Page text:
Weeds in Australia

Identifying weeds

Identifying weeds

This part of the website can help you identify some of the weeds that may be a problem in your area. There are several ways to search the weeds database:

About the weed identification tool

The weed identification tool is designed to provide information about terrestrial and aquatic invasive plant species (weeds) that are on a national weed list, or are legislated against in a state or territory. The weed identification tool is not a complete list of all weeds in Australia. At this stage profiles are not available for all invasive plant species in these categories, but they will be regularly added to the tool.

The weed identification tool provides information on what the species looks like, its distribution, habitat, reproduction and disperal, taxonomy, growth, impacts, control methods, origin, legislative status in states and territories, its status on national weed lists and references to other information on the weed. The information has been compiled by summarising information from a range of sources and contributors.

Plants that are perfectly safe to plant in one part of the country can be an environmental or agricultural problem in another. Plants should be selected to suit the geographic area in which they will be planted. More information on what is a weed in your area is available from local councils, state or territory weed management agencies and from nurseries and other plant retailers.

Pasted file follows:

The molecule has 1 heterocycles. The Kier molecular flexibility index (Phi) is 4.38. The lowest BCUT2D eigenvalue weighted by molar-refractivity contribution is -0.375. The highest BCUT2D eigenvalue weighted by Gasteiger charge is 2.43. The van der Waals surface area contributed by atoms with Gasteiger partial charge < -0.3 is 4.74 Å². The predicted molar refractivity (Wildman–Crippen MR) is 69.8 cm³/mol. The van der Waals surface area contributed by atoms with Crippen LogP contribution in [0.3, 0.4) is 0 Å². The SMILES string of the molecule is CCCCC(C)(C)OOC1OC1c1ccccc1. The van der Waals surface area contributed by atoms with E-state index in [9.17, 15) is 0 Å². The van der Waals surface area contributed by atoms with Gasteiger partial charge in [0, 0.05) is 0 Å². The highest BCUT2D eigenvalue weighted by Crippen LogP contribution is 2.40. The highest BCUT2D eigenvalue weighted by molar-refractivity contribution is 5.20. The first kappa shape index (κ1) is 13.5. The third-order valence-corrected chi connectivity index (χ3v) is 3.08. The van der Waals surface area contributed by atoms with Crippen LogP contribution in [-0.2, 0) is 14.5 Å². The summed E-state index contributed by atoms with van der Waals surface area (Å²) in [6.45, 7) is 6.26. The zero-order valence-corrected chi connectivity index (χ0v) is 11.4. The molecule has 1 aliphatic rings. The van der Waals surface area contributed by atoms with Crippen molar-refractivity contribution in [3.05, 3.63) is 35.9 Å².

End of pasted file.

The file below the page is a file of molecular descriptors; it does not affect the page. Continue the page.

Declaration of a noxious weed under state or territory legislation can mean different activities are required for the management of a weed, dependent upon the state or territory in which a weed is declared, and on the declaration class that the weed has been listed in. More information on the type of declaration of individual weed species, and on the legislation for each state and territory, can be found at Weeds Australia Noxious Weed List .

The location field in the species profiles only notes which states or territories the weed has become naturalised in, that is where weeds have a population that is able to reproduce and sustain itself. The weed could still be present, but not naturalised, in other states or territories.

Further information

There are many resources available to help you identify weeds and plants in general. The web sites for the Australian National Botanic Gardens , the Australian National Herbarium and the Centre for Australian National Biodiversity Research may be useful if you would like to learn more about plant identification.